The Best Alternatives to Apple's Mac and MacBook
Unfortunately there are too many PC manufacturers for me to recommend a specific model. I don't think in the PC world there is actually all that much difference between them. Some PC makers do better at customer support than others, although even that seems to change depending on who you ask. I will say that I doubt any of the PCs you find in a box at the store are going to meet your needs. Go online and customize your order based on the recommendations below. Remember, this is very photography focused and is not a recommendation for a gaming or video editing PC that would start off with maxing out the CPU and have some other differences.
If you are interested in building your own PC there are plenty of DIY build recommendations and instructions out there to make this very possible. It sounds really intimidating at first because hardware has such confusing names and not everything can fit together. The Mac mini is the entry level machine from Apple really designed for people switching from a PC. It is a tiny little desktop computer that packs quite a lot of punch into a small space, and will run Photoshop and Lightroom very well.
Adobe Premiere Elements 12222
If after reading this article you think you might like trying a switch from a PC, this would be a really good way to try it out and see how you like the world of Mac. The entry level laptop from Apple is very nice as far as a laptop goes. It gives you probably the ultimate in portability, but you will honestly get more power out of the Mac mini for less money. PC manufacturers are catching up some of them shown at CES looked pretty nice but the MacBook Pro is arguably the best laptop money can buy and is awesome for photo editing.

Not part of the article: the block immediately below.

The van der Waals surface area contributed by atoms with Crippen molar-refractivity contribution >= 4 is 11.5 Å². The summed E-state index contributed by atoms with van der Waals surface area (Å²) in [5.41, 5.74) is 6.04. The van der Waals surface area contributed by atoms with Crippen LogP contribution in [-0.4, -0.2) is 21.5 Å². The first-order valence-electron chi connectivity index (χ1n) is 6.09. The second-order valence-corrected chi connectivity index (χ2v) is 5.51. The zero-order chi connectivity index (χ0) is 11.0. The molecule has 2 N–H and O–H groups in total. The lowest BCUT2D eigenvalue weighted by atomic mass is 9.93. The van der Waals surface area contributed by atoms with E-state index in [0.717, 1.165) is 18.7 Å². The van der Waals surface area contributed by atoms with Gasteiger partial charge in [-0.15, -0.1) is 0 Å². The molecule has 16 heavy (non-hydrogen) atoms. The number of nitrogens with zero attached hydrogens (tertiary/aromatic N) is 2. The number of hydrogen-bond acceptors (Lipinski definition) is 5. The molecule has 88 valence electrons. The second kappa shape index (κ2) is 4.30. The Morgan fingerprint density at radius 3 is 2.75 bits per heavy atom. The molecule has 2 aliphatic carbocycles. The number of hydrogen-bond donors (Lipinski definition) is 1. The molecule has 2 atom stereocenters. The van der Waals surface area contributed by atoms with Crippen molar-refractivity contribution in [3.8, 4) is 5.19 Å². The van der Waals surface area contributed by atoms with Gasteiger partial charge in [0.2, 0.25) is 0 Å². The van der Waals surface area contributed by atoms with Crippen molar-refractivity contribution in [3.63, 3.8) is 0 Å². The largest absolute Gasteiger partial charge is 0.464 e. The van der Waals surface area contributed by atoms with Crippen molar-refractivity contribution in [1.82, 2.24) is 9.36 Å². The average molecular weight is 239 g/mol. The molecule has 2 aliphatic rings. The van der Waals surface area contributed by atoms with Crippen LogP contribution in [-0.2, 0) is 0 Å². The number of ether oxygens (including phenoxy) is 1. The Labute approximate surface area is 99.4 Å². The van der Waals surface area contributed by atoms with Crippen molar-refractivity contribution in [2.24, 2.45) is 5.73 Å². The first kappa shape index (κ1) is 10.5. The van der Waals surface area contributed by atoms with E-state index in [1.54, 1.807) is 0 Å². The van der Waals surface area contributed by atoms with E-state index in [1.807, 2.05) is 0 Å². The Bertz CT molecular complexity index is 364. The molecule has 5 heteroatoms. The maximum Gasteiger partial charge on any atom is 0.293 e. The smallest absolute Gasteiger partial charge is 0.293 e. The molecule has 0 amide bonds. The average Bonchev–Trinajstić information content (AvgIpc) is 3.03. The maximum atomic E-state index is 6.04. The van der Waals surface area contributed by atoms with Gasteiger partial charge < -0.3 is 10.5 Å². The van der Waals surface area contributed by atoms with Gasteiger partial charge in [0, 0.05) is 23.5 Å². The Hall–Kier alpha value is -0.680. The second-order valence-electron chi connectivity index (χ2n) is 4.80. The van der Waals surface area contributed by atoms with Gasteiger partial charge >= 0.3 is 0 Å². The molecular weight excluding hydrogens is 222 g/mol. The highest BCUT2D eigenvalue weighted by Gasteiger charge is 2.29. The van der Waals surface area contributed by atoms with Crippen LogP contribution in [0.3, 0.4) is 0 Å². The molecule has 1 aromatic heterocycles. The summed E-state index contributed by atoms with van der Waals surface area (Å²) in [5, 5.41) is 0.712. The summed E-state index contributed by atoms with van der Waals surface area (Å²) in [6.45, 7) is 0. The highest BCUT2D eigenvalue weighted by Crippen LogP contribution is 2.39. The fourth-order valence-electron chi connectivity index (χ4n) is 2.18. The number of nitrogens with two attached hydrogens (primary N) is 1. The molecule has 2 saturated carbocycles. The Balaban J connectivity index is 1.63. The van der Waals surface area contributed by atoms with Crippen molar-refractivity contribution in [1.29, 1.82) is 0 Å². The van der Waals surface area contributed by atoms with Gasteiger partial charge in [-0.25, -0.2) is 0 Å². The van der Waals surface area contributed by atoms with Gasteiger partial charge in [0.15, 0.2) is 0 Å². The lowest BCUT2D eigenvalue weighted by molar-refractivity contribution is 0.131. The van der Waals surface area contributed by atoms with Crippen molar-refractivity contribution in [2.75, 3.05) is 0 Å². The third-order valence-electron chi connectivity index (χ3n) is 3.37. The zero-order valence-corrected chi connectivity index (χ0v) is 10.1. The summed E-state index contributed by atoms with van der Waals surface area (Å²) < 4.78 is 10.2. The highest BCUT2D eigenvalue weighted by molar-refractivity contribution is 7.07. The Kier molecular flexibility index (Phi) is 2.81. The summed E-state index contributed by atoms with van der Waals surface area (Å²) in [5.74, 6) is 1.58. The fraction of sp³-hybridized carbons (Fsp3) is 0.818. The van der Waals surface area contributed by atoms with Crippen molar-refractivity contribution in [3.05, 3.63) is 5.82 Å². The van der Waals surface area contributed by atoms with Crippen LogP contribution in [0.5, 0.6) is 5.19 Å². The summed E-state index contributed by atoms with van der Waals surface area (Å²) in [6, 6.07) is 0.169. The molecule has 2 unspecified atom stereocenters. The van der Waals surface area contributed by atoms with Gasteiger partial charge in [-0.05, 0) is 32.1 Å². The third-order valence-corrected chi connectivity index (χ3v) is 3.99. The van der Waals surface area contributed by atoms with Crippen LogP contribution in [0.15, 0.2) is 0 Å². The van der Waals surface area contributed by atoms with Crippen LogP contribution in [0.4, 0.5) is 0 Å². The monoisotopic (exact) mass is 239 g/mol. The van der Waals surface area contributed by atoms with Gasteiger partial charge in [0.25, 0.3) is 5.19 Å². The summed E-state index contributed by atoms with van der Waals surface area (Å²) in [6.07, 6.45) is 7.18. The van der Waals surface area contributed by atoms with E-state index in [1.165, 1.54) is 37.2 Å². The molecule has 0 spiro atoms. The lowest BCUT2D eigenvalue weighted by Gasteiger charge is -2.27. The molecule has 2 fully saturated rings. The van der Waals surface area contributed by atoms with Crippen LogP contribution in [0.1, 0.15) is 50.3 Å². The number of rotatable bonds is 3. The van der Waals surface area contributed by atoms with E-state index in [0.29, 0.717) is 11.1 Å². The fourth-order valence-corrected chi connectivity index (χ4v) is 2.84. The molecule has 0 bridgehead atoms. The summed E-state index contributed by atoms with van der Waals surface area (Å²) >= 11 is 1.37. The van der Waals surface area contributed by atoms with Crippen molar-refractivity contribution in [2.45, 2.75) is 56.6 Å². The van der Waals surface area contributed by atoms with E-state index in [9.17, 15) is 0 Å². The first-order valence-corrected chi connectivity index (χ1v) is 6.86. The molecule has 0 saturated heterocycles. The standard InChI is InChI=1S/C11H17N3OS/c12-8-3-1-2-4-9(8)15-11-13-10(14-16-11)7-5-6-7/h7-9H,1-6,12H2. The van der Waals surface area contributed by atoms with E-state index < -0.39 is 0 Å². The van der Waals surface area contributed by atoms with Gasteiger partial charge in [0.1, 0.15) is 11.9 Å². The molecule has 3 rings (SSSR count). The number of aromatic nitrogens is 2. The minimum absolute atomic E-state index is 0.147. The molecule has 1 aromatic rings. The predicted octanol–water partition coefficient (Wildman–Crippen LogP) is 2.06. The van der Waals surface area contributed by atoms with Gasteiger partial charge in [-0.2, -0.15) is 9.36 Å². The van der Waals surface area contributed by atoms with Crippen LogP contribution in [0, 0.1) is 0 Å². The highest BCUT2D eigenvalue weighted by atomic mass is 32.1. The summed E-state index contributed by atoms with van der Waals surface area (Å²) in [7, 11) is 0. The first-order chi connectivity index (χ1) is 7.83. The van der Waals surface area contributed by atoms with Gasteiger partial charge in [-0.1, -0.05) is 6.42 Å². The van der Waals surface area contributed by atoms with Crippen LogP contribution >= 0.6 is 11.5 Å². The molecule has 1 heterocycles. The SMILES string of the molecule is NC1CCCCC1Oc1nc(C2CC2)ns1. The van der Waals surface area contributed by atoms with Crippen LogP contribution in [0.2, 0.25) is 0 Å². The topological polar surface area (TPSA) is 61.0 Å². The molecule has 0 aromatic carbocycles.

I would also recommend that with either of the MacBook models you should also get a monitor to use with them when you are in your office.
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Editing photos on those tiny screens, nice as they are and they are incredible , is not great. Apple just revamped the iMac in late , making it one of the most desirable desktop computers for photo editing due to the 5k display. Could you save some dollars and consider the previous model iMac? You will still get a very good display with it, just not 5k. And the iMac has been a good machine very capable of doing photo editing for quite some time.
In fact, at this point I think it is a fair statement across all these Mac models to say that a previous generation model will work pretty well — just look for the RAM. Now we enter the world of insanity for many. It is something more for a power video editor. Of course you could edit photos on it without the machine breaking a sweat, but it is overkill in my opinion and you are much better served to spend the cash on lenses. I think it makes a lot of sense for a photographer to stick with what they know. At some point it may make sense to go to Mac from PC, especially if you are a professional photographer, but it is really a matter of personal preference and neither has a big advantage over the other.
Any additional insight would be very helpful and appreciated. Thank you-Claudine.
5 reasons to choose a PC over a Mac for photo and video editing - DIY Photography
Hi Darlene, I am glad we could help so far. By the way, the is a great card. John, not an easy one to answer! These are both great computers.
Photo Editing: Mac vs. PC
And might I add, I envy you big time! Both these mammoth computers have their particular strengths. The big question you need to answer for yourself; which OS you prefer? Which system comes more natural for you? A bit of advice from me though; no matter which system you choose, get a second screen. For photography, I know that 5K screens are an overkill, especially since it makes your images seems way better than they actually are. I would go for dual 4K screens. Shawn, I forgot to ask you a question about the graphics card; when you say that we need a GB dedicated VRAM, does that mean that the computer will have two graphic cards?